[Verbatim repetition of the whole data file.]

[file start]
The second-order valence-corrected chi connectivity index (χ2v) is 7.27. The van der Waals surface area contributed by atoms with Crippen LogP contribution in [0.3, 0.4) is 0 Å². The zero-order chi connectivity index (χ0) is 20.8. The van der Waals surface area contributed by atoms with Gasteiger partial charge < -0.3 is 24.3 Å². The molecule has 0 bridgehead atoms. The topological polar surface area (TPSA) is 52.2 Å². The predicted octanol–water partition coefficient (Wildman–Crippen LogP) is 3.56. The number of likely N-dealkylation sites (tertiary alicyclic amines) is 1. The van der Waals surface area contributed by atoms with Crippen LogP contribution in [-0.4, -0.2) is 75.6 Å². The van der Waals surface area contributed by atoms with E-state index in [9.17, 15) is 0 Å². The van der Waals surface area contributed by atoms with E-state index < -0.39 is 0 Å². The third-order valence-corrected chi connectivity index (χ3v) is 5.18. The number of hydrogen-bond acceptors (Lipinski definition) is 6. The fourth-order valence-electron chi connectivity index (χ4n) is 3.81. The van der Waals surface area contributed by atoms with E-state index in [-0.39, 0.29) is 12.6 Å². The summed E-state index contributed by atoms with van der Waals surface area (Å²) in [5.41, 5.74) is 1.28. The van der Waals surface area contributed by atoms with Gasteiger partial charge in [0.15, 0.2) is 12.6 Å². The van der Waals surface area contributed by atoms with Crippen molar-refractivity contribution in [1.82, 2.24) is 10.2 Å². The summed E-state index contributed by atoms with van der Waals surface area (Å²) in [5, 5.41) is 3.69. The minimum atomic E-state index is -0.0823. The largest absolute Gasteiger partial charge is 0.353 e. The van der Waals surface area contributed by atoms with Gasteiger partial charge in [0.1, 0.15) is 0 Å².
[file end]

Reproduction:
The second-order valence-corrected chi connectivity index (χ2v) is 7.27. The van der Waals surface area contributed by atoms with Crippen LogP contribution in [0.3, 0.4) is 0 Å². The zero-order chi connectivity index (χ0) is 20.8. The van der Waals surface area contributed by atoms with Gasteiger partial charge < -0.3 is 24.3 Å². The molecule has 0 bridgehead atoms. The topological polar surface area (TPSA) is 52.2 Å². The predicted octanol–water partition coefficient (Wildman–Crippen LogP) is 3.56. The number of likely N-dealkylation sites (tertiary alicyclic amines) is 1. The van der Waals surface area contributed by atoms with Crippen LogP contribution in [-0.4, -0.2) is 75.6 Å². The van der Waals surface area contributed by atoms with E-state index in [9.17, 15) is 0 Å². The van der Waals surface area contributed by atoms with E-state index < -0.39 is 0 Å². The third-order valence-corrected chi connectivity index (χ3v) is 5.18. The number of hydrogen-bond acceptors (Lipinski definition) is 6. The fourth-order valence-electron chi connectivity index (χ4n) is 3.81. The van der Waals surface area contributed by atoms with E-state index in [-0.39, 0.29) is 12.6 Å². The summed E-state index contributed by atoms with van der Waals surface area (Å²) in [5.41, 5.74) is 1.28. The van der Waals surface area contributed by atoms with Gasteiger partial charge in [0.15, 0.2) is 12.6 Å². The van der Waals surface area contributed by atoms with Crippen molar-refractivity contribution in [1.82, 2.24) is 10.2 Å². The summed E-state index contributed by atoms with van der Waals surface area (Å²) in [5, 5.41) is 3.69. The minimum atomic E-state index is -0.0823. The largest absolute Gasteiger partial charge is 0.353 e. The van der Waals surface area contributed by atoms with Gasteiger partial charge in [0.1, 0.15) is 0 Å².